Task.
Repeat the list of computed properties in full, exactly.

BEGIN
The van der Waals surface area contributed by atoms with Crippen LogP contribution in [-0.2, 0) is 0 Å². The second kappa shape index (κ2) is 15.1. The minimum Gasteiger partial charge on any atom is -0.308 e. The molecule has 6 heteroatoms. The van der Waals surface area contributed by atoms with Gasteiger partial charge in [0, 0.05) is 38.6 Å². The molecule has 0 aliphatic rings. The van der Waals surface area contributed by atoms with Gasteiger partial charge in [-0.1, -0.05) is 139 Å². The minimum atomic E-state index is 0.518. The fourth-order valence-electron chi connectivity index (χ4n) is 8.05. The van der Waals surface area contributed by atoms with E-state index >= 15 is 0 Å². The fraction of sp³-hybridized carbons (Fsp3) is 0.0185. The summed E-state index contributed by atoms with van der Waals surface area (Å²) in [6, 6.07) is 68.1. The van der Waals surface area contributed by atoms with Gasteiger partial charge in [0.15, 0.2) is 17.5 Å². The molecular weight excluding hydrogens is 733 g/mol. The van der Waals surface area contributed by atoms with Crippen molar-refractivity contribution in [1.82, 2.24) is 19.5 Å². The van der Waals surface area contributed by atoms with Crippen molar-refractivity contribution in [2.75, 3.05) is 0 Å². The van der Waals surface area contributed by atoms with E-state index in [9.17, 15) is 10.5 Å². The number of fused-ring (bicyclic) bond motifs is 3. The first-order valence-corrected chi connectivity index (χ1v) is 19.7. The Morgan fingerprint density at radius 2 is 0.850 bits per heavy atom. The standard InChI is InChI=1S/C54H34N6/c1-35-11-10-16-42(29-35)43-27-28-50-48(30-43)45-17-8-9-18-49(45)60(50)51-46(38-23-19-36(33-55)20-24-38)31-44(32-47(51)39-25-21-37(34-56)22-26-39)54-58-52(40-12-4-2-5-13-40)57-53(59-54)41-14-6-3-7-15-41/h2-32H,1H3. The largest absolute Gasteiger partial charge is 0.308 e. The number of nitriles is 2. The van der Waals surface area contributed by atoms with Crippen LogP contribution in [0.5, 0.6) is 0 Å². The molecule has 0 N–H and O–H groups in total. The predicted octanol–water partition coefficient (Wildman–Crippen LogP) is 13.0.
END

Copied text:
The van der Waals surface area contributed by atoms with Crippen LogP contribution in [-0.2, 0) is 0 Å². The second kappa shape index (κ2) is 15.1. The minimum Gasteiger partial charge on any atom is -0.308 e. The molecule has 6 heteroatoms. The van der Waals surface area contributed by atoms with Gasteiger partial charge in [0, 0.05) is 38.6 Å². The molecule has 0 aliphatic rings. The van der Waals surface area contributed by atoms with Gasteiger partial charge in [-0.1, -0.05) is 139 Å². The minimum atomic E-state index is 0.518. The fourth-order valence-electron chi connectivity index (χ4n) is 8.05. The van der Waals surface area contributed by atoms with E-state index >= 15 is 0 Å². The fraction of sp³-hybridized carbons (Fsp3) is 0.0185. The summed E-state index contributed by atoms with van der Waals surface area (Å²) in [6, 6.07) is 68.1. The van der Waals surface area contributed by atoms with Gasteiger partial charge in [0.15, 0.2) is 17.5 Å². The molecular weight excluding hydrogens is 733 g/mol. The van der Waals surface area contributed by atoms with Crippen molar-refractivity contribution in [1.82, 2.24) is 19.5 Å². The van der Waals surface area contributed by atoms with Crippen molar-refractivity contribution in [2.75, 3.05) is 0 Å². The van der Waals surface area contributed by atoms with E-state index in [9.17, 15) is 10.5 Å². The number of fused-ring (bicyclic) bond motifs is 3. The first-order valence-corrected chi connectivity index (χ1v) is 19.7. The Morgan fingerprint density at radius 2 is 0.850 bits per heavy atom. The standard InChI is InChI=1S/C54H34N6/c1-35-11-10-16-42(29-35)43-27-28-50-48(30-43)45-17-8-9-18-49(45)60(50)51-46(38-23-19-36(33-55)20-24-38)31-44(32-47(51)39-25-21-37(34-56)22-26-39)54-58-52(40-12-4-2-5-13-40)57-53(59-54)41-14-6-3-7-15-41/h2-32H,1H3. The largest absolute Gasteiger partial charge is 0.308 e. The number of nitriles is 2. The van der Waals surface area contributed by atoms with Crippen LogP contribution in [0.5, 0.6) is 0 Å². The molecule has 0 N–H and O–H groups in total. The predicted octanol–water partition coefficient (Wildman–Crippen LogP) is 13.0.